NEWTON, Mass. — No, the staff at Tufts Medical Center didn’t hold a celebration, but it was a momentous occasion, just the same. For the first time in two years, the hospital reports it has zero COVID-19 patients in its ICU and just a smattering admitted elsewhere.
“It really does reflect a change in where we are in the pandemic,” said Shira Doron, MD, an infectious disease specialist at Tufts. “That’s not to say that we won’t see ebbs and flows and rises and spikes and surges in the future. We don’t know what the future holds.”
And if the past is any guide, it’s likely those ICU beds will be occupied by COVID-19 patients at some point down the line. But this is still a moment exhausted healthcare workers can savor.
“We have at least for some time now, going forward, what people refer to as a wall of immunity,” Doron said. “It isn’t perfect. It isn’t herd immunity. It isn’t going to make COVID-19 go away by a long shot. But it is helping to keep patients out of the hospital.”
Infection and vaccination built that wall of immunity. What remains to be seen is how durable it turns out to be and/or whether a new COVID-19 variant could outsmart those defenses. While happy to have this wave in the rearview, Doron knows how fragile these lulls can be.
“Our optimism is a lot more cautious these days,” she said. “We were really optimistic this time last year with cases going down. And we really thought the worst was behind us.”
And then came the Delta variant in mid-to-late-summer of 2021 -- and three months later, the Omicron variant.
“Now that we see how bad it can be in a post-vaccine world I think we will enjoy the quiescent periods,” Doron said. “But we absolutely need to be and are preparing for the possibility of future surges.”
Massachusetts, like the rest of the country, is seeing COVID-19 cases rise as a result of the BA2 sub-variant -- but only slightly. Doron said the more meaningful number to look at, at this point in the pandemic, is ‘patients hospitalized.’ And that is down in the state by nearly half since the beginning of March. As of this week, the 7-day hospitalization average stood at 224 patients, according to the state Department of Public Health.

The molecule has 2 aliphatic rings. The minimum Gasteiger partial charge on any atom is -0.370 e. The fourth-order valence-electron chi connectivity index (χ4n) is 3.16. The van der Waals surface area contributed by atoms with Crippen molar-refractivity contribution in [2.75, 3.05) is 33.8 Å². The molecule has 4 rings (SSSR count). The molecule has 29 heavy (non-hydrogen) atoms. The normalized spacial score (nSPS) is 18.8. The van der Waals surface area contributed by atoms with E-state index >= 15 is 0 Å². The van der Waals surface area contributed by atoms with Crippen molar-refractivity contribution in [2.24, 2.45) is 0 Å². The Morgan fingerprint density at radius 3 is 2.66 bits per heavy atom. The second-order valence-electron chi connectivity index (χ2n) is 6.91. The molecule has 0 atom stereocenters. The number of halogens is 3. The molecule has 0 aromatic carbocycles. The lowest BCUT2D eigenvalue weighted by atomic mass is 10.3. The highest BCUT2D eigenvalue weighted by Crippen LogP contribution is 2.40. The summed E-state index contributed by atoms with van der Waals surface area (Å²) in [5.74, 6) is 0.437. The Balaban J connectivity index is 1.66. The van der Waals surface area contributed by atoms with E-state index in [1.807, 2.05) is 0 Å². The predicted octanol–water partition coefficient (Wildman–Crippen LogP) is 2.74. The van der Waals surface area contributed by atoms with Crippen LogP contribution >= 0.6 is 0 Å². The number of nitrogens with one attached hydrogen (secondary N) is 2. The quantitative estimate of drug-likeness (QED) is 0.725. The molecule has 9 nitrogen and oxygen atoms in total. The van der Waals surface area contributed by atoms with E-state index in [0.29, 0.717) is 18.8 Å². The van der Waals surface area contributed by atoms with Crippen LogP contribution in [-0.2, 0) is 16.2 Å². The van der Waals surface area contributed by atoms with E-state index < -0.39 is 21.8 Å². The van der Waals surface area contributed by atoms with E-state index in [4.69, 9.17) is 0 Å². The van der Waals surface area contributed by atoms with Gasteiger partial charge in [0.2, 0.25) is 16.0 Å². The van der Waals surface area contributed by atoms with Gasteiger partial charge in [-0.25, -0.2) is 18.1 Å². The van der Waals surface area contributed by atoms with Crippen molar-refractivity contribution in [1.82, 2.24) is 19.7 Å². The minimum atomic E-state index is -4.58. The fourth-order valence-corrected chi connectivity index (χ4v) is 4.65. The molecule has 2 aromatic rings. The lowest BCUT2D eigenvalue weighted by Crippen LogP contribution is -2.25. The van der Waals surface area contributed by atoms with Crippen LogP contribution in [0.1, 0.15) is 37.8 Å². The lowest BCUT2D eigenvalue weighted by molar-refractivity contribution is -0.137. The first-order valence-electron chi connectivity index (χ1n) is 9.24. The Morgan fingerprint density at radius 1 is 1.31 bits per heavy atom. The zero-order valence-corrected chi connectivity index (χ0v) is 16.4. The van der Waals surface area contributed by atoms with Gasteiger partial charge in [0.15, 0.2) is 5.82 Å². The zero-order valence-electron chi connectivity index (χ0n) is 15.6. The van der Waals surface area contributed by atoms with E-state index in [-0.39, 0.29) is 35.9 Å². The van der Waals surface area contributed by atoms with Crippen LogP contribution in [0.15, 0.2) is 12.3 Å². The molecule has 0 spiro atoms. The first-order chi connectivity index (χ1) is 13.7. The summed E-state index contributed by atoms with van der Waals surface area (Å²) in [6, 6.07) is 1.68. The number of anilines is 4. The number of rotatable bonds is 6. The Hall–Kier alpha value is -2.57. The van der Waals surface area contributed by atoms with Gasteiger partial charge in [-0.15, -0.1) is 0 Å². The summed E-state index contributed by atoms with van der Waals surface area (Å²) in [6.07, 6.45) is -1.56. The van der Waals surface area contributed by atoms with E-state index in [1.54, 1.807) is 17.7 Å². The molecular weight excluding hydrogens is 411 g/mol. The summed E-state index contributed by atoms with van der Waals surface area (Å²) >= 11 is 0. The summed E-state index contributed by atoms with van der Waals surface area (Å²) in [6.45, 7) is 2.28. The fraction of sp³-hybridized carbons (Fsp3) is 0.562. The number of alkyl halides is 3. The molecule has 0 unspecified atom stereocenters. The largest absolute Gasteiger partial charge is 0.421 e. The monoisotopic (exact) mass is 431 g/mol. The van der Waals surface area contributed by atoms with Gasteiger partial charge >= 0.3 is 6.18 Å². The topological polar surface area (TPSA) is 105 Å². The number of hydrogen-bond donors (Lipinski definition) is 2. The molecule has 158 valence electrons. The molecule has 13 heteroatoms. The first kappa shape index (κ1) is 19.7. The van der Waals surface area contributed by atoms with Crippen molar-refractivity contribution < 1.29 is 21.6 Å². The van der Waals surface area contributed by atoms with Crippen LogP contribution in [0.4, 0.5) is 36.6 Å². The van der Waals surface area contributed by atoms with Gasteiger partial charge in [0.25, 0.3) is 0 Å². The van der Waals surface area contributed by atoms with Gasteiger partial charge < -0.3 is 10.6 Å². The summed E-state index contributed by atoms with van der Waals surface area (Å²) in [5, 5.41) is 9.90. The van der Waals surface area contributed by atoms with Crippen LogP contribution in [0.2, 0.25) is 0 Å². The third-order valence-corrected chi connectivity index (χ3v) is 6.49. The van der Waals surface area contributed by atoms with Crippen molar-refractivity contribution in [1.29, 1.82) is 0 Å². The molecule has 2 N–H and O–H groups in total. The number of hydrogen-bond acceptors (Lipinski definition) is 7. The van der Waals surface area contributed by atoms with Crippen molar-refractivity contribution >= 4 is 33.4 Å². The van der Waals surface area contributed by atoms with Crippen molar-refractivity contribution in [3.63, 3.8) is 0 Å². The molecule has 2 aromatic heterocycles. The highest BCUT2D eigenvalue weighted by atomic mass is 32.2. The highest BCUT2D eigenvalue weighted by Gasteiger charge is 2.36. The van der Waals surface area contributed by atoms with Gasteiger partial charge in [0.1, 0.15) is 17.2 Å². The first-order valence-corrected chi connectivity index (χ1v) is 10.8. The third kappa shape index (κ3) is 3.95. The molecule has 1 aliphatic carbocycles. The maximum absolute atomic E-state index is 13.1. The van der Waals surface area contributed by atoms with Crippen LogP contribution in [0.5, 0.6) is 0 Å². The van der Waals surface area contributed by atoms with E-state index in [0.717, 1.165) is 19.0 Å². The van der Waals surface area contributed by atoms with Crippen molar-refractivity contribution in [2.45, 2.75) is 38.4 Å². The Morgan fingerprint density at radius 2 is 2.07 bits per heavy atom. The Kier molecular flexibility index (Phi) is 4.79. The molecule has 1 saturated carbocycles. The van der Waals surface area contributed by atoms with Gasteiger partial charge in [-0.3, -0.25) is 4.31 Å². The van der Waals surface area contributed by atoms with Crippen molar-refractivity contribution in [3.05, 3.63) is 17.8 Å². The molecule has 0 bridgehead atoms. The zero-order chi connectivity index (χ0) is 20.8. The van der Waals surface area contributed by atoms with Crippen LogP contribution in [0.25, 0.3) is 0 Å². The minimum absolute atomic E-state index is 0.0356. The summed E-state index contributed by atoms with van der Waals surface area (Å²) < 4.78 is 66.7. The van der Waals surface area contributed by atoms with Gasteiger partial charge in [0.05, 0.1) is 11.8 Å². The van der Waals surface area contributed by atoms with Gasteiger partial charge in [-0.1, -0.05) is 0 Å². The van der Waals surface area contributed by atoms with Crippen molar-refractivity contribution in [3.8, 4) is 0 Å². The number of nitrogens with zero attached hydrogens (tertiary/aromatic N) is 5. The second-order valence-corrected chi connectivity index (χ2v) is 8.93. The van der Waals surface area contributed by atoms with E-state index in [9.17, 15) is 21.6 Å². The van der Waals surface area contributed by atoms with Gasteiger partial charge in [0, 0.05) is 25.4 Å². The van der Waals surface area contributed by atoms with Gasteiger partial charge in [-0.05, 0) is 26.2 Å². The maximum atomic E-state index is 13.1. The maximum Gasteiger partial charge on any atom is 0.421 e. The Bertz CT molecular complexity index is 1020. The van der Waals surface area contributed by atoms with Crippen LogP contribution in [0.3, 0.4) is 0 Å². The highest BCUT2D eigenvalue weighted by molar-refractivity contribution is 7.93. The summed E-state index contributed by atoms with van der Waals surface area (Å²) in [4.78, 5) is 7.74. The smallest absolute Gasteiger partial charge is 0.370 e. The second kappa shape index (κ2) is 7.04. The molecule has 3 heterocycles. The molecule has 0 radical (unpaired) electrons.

Other Boston-area hospitals are seeing COVID-19 numbers shrink, as well. At Newton-Wellesley, they are treating just two COVID-19 patients -- neither is in the ICU. Thirteen patients at Brigham and Women’s have COVID-19 -- but just three are in the ICU. At Mass General, the numbers are similar: 16 infected patients, three in the ICU.
Doron said that, in general, the healthcare system in Massachusetts coped well during the pandemic -- but at times, resources of every kind were tested.
“The Omicron wave really stretched our capacity in terms of staff,” she said. “Whereas the original wave really stretched our capacity in terms of space. Both of those things need to be considered for the future.”
Schools have seen greater numbers of students and staff testing positive over the past week according to the latest data released by the state.
There were 1,993 students who tested positive for COVID-19 between March 17th and 23rd, compared to 1,597 during the previous week, according to the Department of Elementary and Secondary Education. Additionally, 601 staff members were positive for the virus compared to 425 during the week prior.
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